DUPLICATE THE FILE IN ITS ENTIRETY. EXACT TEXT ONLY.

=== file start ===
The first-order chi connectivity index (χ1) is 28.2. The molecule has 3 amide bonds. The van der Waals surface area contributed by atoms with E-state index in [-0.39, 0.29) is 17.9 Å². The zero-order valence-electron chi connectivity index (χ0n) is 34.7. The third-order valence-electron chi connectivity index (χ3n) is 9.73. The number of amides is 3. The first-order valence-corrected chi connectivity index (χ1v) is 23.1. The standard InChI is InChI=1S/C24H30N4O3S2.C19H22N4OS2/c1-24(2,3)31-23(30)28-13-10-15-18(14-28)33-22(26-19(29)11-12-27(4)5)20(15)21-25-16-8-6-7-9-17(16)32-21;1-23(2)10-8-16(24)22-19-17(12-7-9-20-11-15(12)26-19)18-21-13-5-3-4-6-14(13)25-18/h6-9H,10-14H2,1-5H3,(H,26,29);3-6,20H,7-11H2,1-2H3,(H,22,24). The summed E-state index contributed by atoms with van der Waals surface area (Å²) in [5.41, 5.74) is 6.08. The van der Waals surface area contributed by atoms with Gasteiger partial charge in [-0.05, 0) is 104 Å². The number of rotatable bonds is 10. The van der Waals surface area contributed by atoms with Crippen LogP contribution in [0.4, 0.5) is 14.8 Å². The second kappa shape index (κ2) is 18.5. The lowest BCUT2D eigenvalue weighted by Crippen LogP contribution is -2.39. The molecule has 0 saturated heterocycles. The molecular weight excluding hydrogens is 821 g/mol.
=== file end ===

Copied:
The first-order chi connectivity index (χ1) is 28.2. The molecule has 3 amide bonds. The van der Waals surface area contributed by atoms with E-state index in [-0.39, 0.29) is 17.9 Å². The zero-order valence-electron chi connectivity index (χ0n) is 34.7. The third-order valence-electron chi connectivity index (χ3n) is 9.73. The number of amides is 3. The first-order valence-corrected chi connectivity index (χ1v) is 23.1. The standard InChI is InChI=1S/C24H30N4O3S2.C19H22N4OS2/c1-24(2,3)31-23(30)28-13-10-15-18(14-28)33-22(26-19(29)11-12-27(4)5)20(15)21-25-16-8-6-7-9-17(16)32-21;1-23(2)10-8-16(24)22-19-17(12-7-9-20-11-15(12)26-19)18-21-13-5-3-4-6-14(13)25-18/h6-9H,10-14H2,1-5H3,(H,26,29);3-6,20H,7-11H2,1-2H3,(H,22,24). The summed E-state index contributed by atoms with van der Waals surface area (Å²) in [5.41, 5.74) is 6.08. The van der Waals surface area contributed by atoms with Gasteiger partial charge in [-0.05, 0) is 104 Å². The number of rotatable bonds is 10. The van der Waals surface area contributed by atoms with Crippen LogP contribution in [0.4, 0.5) is 14.8 Å². The second kappa shape index (κ2) is 18.5. The lowest BCUT2D eigenvalue weighted by Crippen LogP contribution is -2.39. The molecule has 0 saturated heterocycles. The molecular weight excluding hydrogens is 821 g/mol.